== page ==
Matthew Fenner was leaving a Sunday prayer service in January 2013 when a group of church members surrounded him.
As he told police, a church leader and more than 20 other members of the Word of Faith Fellowship – based in the foothills of the Blue Ridge Mountains in Spindale, North Carolina – repeatedly punched, beat and knocked him down for about two hours. At one point, someone grabbed him by the throat and shook him, he said.
That attacks took place “to break me free of the homosexual demons they so viciously despise,” Fenner, who identifies as gay, told television station WSPA a year later. After the episode, he left the fellowship.
In December 2014, a minister and four members of the Rutherford County church were indicted on charges that they kidnapped, beat and strangled Fenner, then 21. They pleaded not guilty.
And on Thursday, Fenner was the first person to testify in the trial of Brooke Covington, 58, the church minister accused of leading the alleged kidnapping and assault of Fenner on that day, more than four years ago. She is the first of five church members to face trial in the case, the Associated Press reported. If convicted, she faces up to two years in prison.
Fenner said he thought he was “going to die” while the church members beat and choked him. He accused Covington of telling him, “God said there is something wrong in your life.”
“I’m frail and in my mind, I’m thinking, ‘is my neck going to break, am I going to die?'” Fenner said, adding he had cancer as a child and underwent a biopsy a week before the attack took place, the Associated Press reported.
When Fenner brought the allegations three years ago, it was not the first time the church had been accused of beating church members over their sexual orientation. Two years earlier, former church member Michael Lowry said he was beaten and held against his will at the church as an effort to eliminate his gay demons.
Lowry testified before a grand jury, but about a year later, the same month Fenner says he was beaten and strangled, Lowry rejoined Word of Faith and took back his allegations. He has since left the church, and later said in a statement that his original claims are true.
The Word of Faith, opened by Jane and Sam Whaley in 1979 in a former steakhouse, began with a handful of followers and grew to a 750-member congregation in North Carolina. Eventually another 2,000 members would join affiliated churches in Brazil, Ghana and other countries.
The church was described in a 2012 profile in the Charlotte Observer as diverse and close-knit congregation with an ecstatic style of worship. Sometimes members would hop, sway, shout prayer songs and speak in tongues. “God has freed us” to be loud, Whaley would say.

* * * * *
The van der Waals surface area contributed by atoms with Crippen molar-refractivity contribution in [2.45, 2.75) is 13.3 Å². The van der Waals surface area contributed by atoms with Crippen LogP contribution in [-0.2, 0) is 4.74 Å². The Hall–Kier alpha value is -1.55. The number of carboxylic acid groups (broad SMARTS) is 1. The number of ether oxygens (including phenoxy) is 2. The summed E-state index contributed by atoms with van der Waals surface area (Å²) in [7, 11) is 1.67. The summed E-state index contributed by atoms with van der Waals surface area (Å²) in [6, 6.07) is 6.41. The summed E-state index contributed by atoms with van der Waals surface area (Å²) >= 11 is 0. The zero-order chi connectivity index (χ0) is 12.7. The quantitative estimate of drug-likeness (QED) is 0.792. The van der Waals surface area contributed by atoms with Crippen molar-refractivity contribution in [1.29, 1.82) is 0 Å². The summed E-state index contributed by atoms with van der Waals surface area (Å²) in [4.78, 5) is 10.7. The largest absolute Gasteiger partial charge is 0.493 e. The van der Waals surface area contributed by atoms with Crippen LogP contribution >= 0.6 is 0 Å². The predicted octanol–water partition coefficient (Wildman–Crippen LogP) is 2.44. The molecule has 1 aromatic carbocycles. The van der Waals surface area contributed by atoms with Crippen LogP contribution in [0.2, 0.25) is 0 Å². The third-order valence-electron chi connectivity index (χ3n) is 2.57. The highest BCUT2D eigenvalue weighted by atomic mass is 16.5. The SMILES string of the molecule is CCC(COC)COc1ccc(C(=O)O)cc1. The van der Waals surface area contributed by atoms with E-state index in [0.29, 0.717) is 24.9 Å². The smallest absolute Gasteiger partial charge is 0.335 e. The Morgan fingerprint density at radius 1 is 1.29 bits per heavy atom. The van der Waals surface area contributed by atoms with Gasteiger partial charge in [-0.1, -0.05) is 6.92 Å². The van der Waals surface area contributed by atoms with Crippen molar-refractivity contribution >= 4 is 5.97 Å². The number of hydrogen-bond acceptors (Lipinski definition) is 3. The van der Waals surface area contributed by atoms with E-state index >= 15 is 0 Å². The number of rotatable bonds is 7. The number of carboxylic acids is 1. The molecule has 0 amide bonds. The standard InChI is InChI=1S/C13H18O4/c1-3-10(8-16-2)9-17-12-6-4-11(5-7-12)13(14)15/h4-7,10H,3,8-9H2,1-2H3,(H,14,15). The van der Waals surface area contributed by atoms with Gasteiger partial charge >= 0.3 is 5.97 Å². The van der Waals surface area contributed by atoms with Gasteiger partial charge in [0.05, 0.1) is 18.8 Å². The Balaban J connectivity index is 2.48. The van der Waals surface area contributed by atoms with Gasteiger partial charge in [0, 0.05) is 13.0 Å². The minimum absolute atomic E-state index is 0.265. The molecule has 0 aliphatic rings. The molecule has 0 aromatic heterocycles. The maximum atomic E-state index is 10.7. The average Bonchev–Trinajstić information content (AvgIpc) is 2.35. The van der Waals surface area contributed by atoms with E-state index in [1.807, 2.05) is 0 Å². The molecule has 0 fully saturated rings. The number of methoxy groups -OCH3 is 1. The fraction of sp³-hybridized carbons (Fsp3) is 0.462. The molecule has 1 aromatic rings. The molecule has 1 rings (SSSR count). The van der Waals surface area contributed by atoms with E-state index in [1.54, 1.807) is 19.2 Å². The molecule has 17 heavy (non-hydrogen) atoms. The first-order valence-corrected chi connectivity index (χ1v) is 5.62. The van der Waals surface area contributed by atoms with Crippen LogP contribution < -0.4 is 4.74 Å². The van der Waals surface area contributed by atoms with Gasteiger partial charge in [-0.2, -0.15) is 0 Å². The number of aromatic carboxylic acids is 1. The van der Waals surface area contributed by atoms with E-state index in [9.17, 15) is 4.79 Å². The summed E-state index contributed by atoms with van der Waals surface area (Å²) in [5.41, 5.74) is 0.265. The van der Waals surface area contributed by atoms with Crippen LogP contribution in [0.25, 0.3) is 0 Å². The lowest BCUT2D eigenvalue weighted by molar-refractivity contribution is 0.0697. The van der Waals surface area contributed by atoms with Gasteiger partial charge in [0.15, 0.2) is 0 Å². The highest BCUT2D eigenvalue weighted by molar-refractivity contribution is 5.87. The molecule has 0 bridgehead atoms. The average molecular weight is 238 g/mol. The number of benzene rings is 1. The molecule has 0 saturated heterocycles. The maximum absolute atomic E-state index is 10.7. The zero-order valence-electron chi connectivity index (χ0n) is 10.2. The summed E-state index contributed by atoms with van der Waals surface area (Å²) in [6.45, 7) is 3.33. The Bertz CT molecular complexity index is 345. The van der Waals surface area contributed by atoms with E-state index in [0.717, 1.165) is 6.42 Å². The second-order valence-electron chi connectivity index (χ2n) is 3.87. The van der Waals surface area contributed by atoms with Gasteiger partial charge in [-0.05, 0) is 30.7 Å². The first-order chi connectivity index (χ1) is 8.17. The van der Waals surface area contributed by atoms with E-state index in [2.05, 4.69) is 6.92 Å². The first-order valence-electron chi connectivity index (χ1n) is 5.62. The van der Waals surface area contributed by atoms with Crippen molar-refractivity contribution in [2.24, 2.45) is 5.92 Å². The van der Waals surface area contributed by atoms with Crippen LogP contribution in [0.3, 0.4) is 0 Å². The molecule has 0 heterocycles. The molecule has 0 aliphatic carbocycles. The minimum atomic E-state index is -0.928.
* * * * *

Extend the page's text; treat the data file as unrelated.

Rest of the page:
In the four decades since the Word of Faith was founded, it has been entangled in a series of lawsuits, criminal charges and custody fights surrounding its treatment of children. More than 15 years ago, the state and Rutherford County Department of Social Services launched a series of investigations into allegations the church abused children, the Charlotte Observer reported. Jane Whaley was charged with assaulting one of her followers.
Brooke Covington, the minister accused in the assault of Fenner, is the daughter of Jane and Sam Whaley, according to the Charlotte Observer.
In an Associated Press investigation in February, which relied on interviews with dozens of members, documents and secret recordings, the agency reported that Word of Faith congregants were routinely punched, smacked, choked, slammed to the floor or thrown through walls “in a violent form of deliverance meant to ‘purify’ sinners by beating out devils.”
The church’s strict set of rules mandate whether its congregants can marry or have children. Members can’t watch television, go to the movies, read newspapers or eat in restaurants that play music or serve alcohol, the Associated Press reported.
Covington’s lawyer, David Teddy, argued that Fenner once publicly commended the church for releasing him from a life “filled with sin” and praised it in his high school graduation speech. Teddy also said Fenner never told anyone to stop hitting him, to which Fenner responded, saying complaining would have made the physical abuse worse.
“We are adamant that no one ever physically harmed Mr. Fenner,” attorney Josh Farmer wrote to WSPA in 2014. “The church does NOT target members who are gay.”
At a grand jury hearing in 2014, Fenner’s mother and brother, who were then still members of the church, were among the witnesses who testified against him.
Recounting his alleged attack in a WSPA interview that year, Fenner said his attackers caused his head to fling back, and his vision to blur.
“I couldn’t breathe,” Fenner said. “I’m sitting here thinking if I don’t get out of this, I’m probably going to die.”